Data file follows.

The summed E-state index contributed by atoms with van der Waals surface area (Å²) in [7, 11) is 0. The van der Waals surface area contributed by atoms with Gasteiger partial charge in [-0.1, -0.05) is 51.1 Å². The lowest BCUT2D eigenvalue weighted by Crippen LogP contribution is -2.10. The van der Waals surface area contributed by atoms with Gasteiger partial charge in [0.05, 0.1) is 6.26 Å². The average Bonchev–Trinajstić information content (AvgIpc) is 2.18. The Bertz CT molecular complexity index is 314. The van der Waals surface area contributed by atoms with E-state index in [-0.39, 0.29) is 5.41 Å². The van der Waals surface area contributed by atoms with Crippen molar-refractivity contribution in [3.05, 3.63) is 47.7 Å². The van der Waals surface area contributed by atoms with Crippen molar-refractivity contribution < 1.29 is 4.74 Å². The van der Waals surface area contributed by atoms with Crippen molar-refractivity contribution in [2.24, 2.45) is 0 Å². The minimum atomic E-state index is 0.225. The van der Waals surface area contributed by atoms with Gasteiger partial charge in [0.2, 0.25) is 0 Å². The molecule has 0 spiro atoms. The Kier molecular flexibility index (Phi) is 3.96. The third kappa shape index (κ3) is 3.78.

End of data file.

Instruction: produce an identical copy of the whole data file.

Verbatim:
The summed E-state index contributed by atoms with van der Waals surface area (Å²) in [7, 11) is 0. The van der Waals surface area contributed by atoms with Gasteiger partial charge in [-0.1, -0.05) is 51.1 Å². The lowest BCUT2D eigenvalue weighted by Crippen LogP contribution is -2.10. The van der Waals surface area contributed by atoms with Gasteiger partial charge in [0.05, 0.1) is 6.26 Å². The average Bonchev–Trinajstić information content (AvgIpc) is 2.18. The Bertz CT molecular complexity index is 314. The van der Waals surface area contributed by atoms with E-state index in [-0.39, 0.29) is 5.41 Å². The van der Waals surface area contributed by atoms with Crippen molar-refractivity contribution in [3.05, 3.63) is 47.7 Å². The van der Waals surface area contributed by atoms with Crippen molar-refractivity contribution < 1.29 is 4.74 Å². The van der Waals surface area contributed by atoms with Crippen molar-refractivity contribution in [2.24, 2.45) is 0 Å². The minimum atomic E-state index is 0.225. The van der Waals surface area contributed by atoms with Gasteiger partial charge in [0.2, 0.25) is 0 Å². The molecule has 0 spiro atoms. The Kier molecular flexibility index (Phi) is 3.96. The third kappa shape index (κ3) is 3.78.